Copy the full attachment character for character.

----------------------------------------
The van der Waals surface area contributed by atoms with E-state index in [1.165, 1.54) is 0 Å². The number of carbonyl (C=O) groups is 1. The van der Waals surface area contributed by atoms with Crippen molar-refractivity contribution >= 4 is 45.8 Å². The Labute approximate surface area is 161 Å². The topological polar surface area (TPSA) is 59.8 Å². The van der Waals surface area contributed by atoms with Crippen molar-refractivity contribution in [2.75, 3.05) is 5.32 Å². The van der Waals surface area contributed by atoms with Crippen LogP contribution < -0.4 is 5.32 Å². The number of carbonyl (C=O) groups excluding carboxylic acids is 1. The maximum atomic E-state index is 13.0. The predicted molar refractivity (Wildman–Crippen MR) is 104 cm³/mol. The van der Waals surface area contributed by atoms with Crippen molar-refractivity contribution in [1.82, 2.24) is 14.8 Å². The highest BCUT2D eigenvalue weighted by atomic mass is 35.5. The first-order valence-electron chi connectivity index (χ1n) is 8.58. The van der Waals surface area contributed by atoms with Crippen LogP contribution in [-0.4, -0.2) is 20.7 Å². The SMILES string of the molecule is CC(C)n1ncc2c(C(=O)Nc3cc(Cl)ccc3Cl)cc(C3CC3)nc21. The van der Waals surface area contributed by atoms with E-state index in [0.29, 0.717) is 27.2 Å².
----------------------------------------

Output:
The van der Waals surface area contributed by atoms with E-state index in [1.165, 1.54) is 0 Å². The number of carbonyl (C=O) groups is 1. The van der Waals surface area contributed by atoms with Crippen molar-refractivity contribution >= 4 is 45.8 Å². The Labute approximate surface area is 161 Å². The topological polar surface area (TPSA) is 59.8 Å². The van der Waals surface area contributed by atoms with Crippen molar-refractivity contribution in [2.75, 3.05) is 5.32 Å². The van der Waals surface area contributed by atoms with Crippen LogP contribution < -0.4 is 5.32 Å². The number of carbonyl (C=O) groups excluding carboxylic acids is 1. The maximum atomic E-state index is 13.0. The predicted molar refractivity (Wildman–Crippen MR) is 104 cm³/mol. The van der Waals surface area contributed by atoms with Crippen molar-refractivity contribution in [1.82, 2.24) is 14.8 Å². The highest BCUT2D eigenvalue weighted by atomic mass is 35.5. The first-order valence-electron chi connectivity index (χ1n) is 8.58. The van der Waals surface area contributed by atoms with Crippen LogP contribution in [-0.4, -0.2) is 20.7 Å². The SMILES string of the molecule is CC(C)n1ncc2c(C(=O)Nc3cc(Cl)ccc3Cl)cc(C3CC3)nc21. The van der Waals surface area contributed by atoms with E-state index in [0.29, 0.717) is 27.2 Å².